Another Section Of Beach Closed - WLOX.com - The News for South Mississippi

Another Section Of Beach Closed

It's become an unfortunate sign of summer. Another section of beach is closed because of high bacteria levels.

The latest warning signs are posted on a section of beach that's been closed before.

It's in Gulfport between Anniston Avenue and Laurel Drive.

The Department of Environmental Quality orders the warning signs posted when its daily water sampling shows a high bacteria count in two consecutive samples.

The problem could possibly be a sewage leak somewhere or heavy rains simply washing bacteria into the Sound from upstream.

"We both stopped and immediately read them. And knew right then we would not be in the water," said Mary Meredith, as she sun bathed near the "No Swimming" warning signs.

Meredith and her friend noticed the warning signs right aways. The Atlanta visitors are spending a few days relaxing following a teacher's conference in Dallas.

They wonder what makes the water safe just beyond the signs.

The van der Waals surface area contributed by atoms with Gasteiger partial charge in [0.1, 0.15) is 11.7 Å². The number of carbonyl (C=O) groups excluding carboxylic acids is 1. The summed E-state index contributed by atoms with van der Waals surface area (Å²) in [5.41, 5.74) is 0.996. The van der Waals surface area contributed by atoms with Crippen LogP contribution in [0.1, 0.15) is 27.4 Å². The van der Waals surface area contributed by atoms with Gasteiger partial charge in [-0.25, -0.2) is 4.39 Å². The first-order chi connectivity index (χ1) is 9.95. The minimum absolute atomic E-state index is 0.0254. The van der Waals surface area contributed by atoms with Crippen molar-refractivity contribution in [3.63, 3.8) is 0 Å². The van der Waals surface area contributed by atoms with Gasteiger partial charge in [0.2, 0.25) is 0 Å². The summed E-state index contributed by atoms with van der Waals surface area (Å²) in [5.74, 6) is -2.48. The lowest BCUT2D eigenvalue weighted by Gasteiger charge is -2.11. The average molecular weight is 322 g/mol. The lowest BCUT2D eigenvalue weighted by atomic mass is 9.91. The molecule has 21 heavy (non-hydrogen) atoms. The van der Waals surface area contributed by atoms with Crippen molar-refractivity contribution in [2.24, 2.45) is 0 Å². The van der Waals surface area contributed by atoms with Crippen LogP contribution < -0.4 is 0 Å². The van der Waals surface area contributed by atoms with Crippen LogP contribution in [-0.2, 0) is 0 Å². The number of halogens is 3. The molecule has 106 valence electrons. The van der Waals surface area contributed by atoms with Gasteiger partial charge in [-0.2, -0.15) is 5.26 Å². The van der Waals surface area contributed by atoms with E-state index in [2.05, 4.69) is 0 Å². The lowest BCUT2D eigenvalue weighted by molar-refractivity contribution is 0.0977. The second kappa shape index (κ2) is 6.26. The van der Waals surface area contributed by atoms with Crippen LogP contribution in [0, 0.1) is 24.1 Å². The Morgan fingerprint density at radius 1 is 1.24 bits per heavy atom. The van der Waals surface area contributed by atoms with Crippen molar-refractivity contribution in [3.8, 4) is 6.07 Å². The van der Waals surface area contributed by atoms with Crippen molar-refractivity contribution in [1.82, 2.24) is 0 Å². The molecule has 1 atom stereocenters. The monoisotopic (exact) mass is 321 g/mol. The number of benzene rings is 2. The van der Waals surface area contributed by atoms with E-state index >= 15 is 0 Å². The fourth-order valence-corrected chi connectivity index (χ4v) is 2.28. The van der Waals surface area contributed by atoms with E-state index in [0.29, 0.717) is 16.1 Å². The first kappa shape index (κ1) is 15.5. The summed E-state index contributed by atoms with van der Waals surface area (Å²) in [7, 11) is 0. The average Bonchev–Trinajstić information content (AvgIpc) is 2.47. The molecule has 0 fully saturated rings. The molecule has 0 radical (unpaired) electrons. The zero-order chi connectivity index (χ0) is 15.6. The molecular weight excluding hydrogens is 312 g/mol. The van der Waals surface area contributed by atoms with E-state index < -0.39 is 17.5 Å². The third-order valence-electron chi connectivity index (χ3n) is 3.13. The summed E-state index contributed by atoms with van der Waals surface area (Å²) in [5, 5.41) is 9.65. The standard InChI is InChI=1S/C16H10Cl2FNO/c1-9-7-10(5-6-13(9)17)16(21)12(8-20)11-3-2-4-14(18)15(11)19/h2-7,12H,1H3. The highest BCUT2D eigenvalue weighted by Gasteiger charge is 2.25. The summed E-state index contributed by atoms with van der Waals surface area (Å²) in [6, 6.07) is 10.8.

"The water just doesn't stop and become automatically clear at that point. So how can it be unsafe on this side of the sign and safe on the other side of the sign," she questioned.

Bob Carlisle manages the Chateau de la Mer resort. His visitors enjoy the convenience of the nearby beach. Since the area has been closed before, some of his guests now call ahead and ask if the beach is open.

"I think the state and the county and city need to become much more concerned about sources of pollution, starting with septic tanks and other things, coming up more to the standards of other states that are more progressive," said Carlisle.

The manager says the nasty water in a drainage ditch just east of his property could be a contributor. He'd like the city to check out the culvert. It drains into the nearby Sound.

A study will take a closer look at what's causing the pollution problem.

"Sometimes you just can't put your finger on it. It's frustrating," said Bobby Weaver.

Weaver is the Sand Beach director.

He's hopeful the pollution study could help pinpoint the source.

"Is it a result of maybe old septic tanks that's leaching out into the drainage canals and being flushed out during rain events. We're not sure, but we hope to take this half million dollars and come up with some answers to address this issue," said Weaver.

The beach won't be re opened until two consecutive water samples come back clean.

By Steve Phillips

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